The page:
Jun 19, 2008

Higher Education Tax Credits

There are two different education tax credits available to individuals and families, the Hope Credit and the Lifetime Learning Credit.

The Hope Credit is available to the student who is a freshman or sophomore as of the first school day of the year. The credit is based on the amount of tuition paid. Generally, the cost of books and room and board do not affect the credit. This credit is equal to 100% of the first $1,100 of tuition paid plus 50% of the next $1,100 of tuition for a maximum credit of $1,650 per year. It usually results in a larger tax benefit than the Lifetime Learning Credit but has some limitations.

The credit may generally only be taken in two tax years per qualifying student. The student must be at least a half-time student. He or she also must be pursuing a degree or certificate program. It could be a 4-year traditional degree or shorter certification program such as licensed nursing, cosmetology, or even truck driving. The student must not have been convicted of a drug-related felony.

If the student is a dependent child, it is the parent claiming the exemption who will receive the benefit of the credit regardless of who actually paid the tuition. This is a particularly important factor when divorced parents decide who will be paying the college tuition of their children. For example, if one parent is paying the tuition but the dependent child is being claimed by the other parent, it is the parent who claims the child who will be eligible for the credit, not the one paying the tuition.

The Lifetime Learning Credit is available to anyone who is broadening his or her horizons through education that could improve current job skills or prepare for a new occupation. The credit is allowed whether you are taking one class or a full course load. The credit is based on the tuition paid, just like the Hope Credit. This credit is equal to 20% of the tuition paid with a maximum credit of $2,000 per year. If you are pursuing a 4-year degree, two years of the Hope Credit followed by an unlimited number of years of the Lifetime Learning Credit will provide a little extra help in paying those college bills.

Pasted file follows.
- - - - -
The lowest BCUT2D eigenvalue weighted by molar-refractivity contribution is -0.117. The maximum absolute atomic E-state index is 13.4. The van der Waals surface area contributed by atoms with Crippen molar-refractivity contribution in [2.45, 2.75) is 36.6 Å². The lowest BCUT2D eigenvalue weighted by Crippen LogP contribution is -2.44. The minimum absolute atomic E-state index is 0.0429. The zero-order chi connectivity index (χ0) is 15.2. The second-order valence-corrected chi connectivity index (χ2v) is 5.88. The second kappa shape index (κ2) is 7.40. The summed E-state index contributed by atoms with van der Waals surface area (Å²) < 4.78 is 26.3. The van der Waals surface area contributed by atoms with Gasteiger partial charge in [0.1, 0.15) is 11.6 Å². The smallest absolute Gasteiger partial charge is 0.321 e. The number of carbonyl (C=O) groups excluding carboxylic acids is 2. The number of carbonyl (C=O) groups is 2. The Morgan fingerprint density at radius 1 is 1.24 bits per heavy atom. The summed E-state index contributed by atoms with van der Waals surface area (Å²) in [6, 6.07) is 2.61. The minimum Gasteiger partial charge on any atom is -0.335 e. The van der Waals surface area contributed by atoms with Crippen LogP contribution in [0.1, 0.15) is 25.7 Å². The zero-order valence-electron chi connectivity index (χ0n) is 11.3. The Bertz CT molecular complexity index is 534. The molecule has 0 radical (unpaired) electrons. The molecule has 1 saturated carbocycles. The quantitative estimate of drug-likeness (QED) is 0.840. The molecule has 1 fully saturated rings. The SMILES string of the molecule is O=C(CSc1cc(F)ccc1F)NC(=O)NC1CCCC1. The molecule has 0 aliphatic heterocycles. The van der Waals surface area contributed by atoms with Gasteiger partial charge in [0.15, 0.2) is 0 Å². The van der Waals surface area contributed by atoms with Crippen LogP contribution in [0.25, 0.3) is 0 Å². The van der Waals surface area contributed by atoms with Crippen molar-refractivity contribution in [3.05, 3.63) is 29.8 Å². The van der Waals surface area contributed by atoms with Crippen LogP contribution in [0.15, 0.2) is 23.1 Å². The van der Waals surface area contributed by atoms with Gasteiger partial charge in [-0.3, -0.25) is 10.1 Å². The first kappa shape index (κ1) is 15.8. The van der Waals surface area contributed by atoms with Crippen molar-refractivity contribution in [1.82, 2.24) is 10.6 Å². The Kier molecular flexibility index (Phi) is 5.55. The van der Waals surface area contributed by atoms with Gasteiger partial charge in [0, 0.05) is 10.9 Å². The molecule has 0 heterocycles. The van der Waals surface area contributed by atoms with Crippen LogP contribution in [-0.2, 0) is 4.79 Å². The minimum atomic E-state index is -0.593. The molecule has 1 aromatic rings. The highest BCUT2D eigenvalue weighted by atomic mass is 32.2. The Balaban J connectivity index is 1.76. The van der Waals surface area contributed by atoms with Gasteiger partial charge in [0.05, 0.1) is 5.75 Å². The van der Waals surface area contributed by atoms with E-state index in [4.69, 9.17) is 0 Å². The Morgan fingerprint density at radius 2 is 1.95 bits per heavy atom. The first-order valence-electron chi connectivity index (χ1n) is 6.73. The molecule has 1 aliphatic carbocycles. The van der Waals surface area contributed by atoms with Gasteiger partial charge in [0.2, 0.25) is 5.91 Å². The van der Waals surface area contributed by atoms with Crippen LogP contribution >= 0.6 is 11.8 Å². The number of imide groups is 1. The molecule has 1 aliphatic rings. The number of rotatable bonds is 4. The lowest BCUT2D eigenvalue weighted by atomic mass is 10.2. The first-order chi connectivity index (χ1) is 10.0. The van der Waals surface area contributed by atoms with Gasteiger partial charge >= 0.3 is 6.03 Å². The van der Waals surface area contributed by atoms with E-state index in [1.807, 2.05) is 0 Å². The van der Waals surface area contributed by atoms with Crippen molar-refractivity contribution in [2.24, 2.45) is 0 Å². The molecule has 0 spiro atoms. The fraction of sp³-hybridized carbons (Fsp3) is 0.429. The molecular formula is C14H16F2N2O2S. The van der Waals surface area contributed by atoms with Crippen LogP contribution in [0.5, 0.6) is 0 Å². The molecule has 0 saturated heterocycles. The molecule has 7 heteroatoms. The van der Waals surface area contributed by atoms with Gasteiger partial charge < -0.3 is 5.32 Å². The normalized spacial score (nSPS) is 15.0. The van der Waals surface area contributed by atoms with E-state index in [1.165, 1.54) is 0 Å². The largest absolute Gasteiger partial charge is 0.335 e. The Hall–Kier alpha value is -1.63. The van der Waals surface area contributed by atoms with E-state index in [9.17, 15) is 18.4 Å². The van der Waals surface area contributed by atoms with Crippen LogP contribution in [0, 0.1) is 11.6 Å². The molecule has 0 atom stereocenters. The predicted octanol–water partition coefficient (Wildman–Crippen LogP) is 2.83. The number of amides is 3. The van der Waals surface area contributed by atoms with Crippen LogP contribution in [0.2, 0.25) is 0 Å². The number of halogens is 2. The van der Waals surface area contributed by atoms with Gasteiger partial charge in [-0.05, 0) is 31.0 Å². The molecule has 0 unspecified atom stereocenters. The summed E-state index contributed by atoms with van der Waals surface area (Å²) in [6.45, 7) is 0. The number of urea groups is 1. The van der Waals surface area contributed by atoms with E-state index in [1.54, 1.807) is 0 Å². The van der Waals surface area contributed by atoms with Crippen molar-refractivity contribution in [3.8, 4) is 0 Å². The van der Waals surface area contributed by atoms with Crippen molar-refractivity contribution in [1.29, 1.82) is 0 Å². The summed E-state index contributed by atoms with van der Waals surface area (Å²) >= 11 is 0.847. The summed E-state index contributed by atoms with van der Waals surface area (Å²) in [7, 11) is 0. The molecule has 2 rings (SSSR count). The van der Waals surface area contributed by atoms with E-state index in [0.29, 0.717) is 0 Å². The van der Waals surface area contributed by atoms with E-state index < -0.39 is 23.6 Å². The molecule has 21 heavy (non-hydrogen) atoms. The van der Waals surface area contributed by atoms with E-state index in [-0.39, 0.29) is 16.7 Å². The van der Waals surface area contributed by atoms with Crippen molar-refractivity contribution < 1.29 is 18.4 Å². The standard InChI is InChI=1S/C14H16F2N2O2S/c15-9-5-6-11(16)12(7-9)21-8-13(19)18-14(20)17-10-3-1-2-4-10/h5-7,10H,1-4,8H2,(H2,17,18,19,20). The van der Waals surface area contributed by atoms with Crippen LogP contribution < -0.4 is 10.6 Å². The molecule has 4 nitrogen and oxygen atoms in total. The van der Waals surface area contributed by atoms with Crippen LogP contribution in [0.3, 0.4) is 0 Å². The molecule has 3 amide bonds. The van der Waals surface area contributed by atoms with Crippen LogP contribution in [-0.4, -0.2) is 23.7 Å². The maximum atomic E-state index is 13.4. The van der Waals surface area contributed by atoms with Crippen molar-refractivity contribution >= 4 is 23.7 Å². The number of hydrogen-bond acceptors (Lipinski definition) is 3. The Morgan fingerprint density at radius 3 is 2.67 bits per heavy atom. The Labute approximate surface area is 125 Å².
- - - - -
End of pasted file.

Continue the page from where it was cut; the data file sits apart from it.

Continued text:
Both credits have an income limitation when qualifying for the credit. Classes must be taken at an accredited institution. Generally, any educational institution eligible to offer federal financial aid will qualify. When determining the appropriate credit, the tuition must be reduced by scholarships, GI bill, and other non-taxable grants.

1 responses:

Is June 19, 2008 at 7:53 PM  

Just thought that it would be useful information to go along with the article.

Income limits for both tax credits:
Married couples filing jointly get the full credit on AGI up to $80,000, phasing out at $100,000. Singles get full credit on incomes up to $40,000, phasing out at $50,000. Credits are claimed on IRS Form 8863.

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